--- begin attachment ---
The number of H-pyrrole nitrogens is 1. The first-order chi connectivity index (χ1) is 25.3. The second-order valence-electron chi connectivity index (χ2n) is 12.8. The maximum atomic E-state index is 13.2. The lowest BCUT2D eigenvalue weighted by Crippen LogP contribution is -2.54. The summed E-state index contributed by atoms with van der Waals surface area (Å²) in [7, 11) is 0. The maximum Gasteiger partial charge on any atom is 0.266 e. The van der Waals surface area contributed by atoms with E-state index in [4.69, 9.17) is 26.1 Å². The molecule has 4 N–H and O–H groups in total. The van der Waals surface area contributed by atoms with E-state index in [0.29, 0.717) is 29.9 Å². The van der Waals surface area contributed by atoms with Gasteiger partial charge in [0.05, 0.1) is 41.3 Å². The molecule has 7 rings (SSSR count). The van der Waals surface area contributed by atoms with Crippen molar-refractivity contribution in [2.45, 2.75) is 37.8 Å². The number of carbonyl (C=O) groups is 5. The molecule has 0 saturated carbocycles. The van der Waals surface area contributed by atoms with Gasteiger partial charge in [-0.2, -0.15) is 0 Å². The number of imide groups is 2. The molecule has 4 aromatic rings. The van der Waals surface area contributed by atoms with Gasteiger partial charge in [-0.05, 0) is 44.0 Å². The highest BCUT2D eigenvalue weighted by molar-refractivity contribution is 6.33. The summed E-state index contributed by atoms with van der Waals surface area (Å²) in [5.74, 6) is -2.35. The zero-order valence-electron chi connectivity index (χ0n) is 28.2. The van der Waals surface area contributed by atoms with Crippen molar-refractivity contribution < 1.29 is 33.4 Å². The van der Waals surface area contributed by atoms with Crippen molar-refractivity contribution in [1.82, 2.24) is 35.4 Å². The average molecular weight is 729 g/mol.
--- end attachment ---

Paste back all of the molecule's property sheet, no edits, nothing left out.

The number of H-pyrrole nitrogens is 1. The first-order chi connectivity index (χ1) is 25.3. The second-order valence-electron chi connectivity index (χ2n) is 12.8. The maximum atomic E-state index is 13.2. The lowest BCUT2D eigenvalue weighted by Crippen LogP contribution is -2.54. The summed E-state index contributed by atoms with van der Waals surface area (Å²) in [7, 11) is 0. The maximum Gasteiger partial charge on any atom is 0.266 e. The van der Waals surface area contributed by atoms with E-state index in [4.69, 9.17) is 26.1 Å². The molecule has 4 N–H and O–H groups in total. The van der Waals surface area contributed by atoms with E-state index in [0.29, 0.717) is 29.9 Å². The van der Waals surface area contributed by atoms with Gasteiger partial charge in [0.05, 0.1) is 41.3 Å². The molecule has 7 rings (SSSR count). The van der Waals surface area contributed by atoms with Crippen molar-refractivity contribution in [2.45, 2.75) is 37.8 Å². The number of carbonyl (C=O) groups is 5. The molecule has 0 saturated carbocycles. The van der Waals surface area contributed by atoms with Gasteiger partial charge in [-0.2, -0.15) is 0 Å². The number of imide groups is 2. The molecule has 4 aromatic rings. The van der Waals surface area contributed by atoms with Gasteiger partial charge in [-0.05, 0) is 44.0 Å². The highest BCUT2D eigenvalue weighted by molar-refractivity contribution is 6.33. The summed E-state index contributed by atoms with van der Waals surface area (Å²) in [5.74, 6) is -2.35. The zero-order valence-electron chi connectivity index (χ0n) is 28.2. The van der Waals surface area contributed by atoms with Crippen molar-refractivity contribution < 1.29 is 33.4 Å². The van der Waals surface area contributed by atoms with Crippen molar-refractivity contribution in [1.82, 2.24) is 35.4 Å². The average molecular weight is 729 g/mol.